How to grow tree ferns successfully by lindahy

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									                    How to grow tree ferns successfully
Dicksonia antarctica or tree ferns are sold in increasing numbers. Unfortunately up to 80% are dying from
poor siting, lack of knowledge of planting and watering requirements. Tree ferns are taken from the bush
under strict licensing regulations by state park and wildlife services. All tree ferns sold must have a tag
with serial number attached to indicate they have not been removed from the bush illegally. It is
important that tree ferns are not allowed to die unnecessarily or the gardener has not wasted their money
and is disappointed.

Purchasing: Always select a healthy plant free from physical or insect damage. Purchase only
from registered garden centres and ferns with a license tag.

Siting: Tree ferns require shade, ample moisture and good drainage. They must be protected
from severe frost, especially if the garden is low lying and/or in exposed areas such as new
housing estates with little or no tree cover. It is important that direct frost does not settle on
the fronds. Possibly under wide house eaves, under established trees or in a shade house.

Planting: In heavy soils dig over deeply adding rotted organic matter such as compost, cow
manure or rotted leave litter with coarse river sand added. The use of Maxicrop Ground
Breaker will be beneficial in clay soils. Place 1/3 of the trunk in the ground and immediately
water in with Maxicriop Seaweed Plant Nutrient. This will encourage hormonal activity and
new roots to develop.

Watering: Tree ferns should be watered in the crown of the fern as well as round the base. If
irrigation is used place a small circle of 4mm drip hose or similar dripper in the crown
connected to the main supply. In summer if you do not have your own mulching material
‘Pine Mulch’ available from Canberra Sand & Gravel is ideal. Remember these are rain forest
plants with natural mulch of leaf litter and regular rainfall. A deep watering round the base of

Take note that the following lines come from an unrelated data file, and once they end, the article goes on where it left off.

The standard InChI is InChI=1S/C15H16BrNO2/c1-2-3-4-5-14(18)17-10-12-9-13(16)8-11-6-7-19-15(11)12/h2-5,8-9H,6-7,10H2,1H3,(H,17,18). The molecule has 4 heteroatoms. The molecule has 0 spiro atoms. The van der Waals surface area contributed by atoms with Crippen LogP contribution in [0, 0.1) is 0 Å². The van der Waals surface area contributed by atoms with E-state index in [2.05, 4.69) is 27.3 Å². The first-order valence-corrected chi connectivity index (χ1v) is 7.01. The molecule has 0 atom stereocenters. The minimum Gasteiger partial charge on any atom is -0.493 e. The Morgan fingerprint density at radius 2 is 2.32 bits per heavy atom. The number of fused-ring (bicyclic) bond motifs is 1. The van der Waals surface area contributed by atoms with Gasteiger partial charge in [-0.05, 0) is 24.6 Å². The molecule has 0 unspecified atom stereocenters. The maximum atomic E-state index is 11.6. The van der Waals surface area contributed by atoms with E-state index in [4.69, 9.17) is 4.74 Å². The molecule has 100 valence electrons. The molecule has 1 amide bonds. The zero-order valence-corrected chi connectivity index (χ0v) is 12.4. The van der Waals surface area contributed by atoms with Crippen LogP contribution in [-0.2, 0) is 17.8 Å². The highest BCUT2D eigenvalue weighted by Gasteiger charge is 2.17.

the trunk once a week in summer is essential.

Fertilizing: Organic compost will supply the plant with most of its nutrients. However
applying Maxicrop Seaweed Plant Nutrient on a regularly basis will be particularly beneficial
with its high content of trace elements. It is suggested feeding on a minimum on a three
monthly basis.

Pests and Diseases: Ferns are relatively free of these problems with the exception of scale
insects. This usually shows as a lack of health and vigour of the fronds. Ants often
accompany the presence of scale. Ants do no damage to ferns but merely feed on the sugars
sucked out of the scale insects. Do not confuse scale insects with brown seed spores on the
underside of the fronds. If in doubt take a sample in a plastic bag to your nearest garden
centre. Confidor [for all chewing/sucking insects] or Malascale can usually eliminate scale
insects. Always follow exactly manufacturers recommendations for chemical use.



These notes are brought to you by Cedric D. Bryant in conjunction with the Australian National Botanic Gardens in
the interests of conservation of Australian plants and their encouragement in the home garden. Every care and attention
is given to the accuracy of this information sheet. However, the reader relies on his/her own judgement. No
responsibility whether expressed or implied can be accepted for advice given. [2006]




                           Cedric D. Bryant     02 6241 8752
                           Designing Gardens with Passion    Website: www.cedricbryant.com

								
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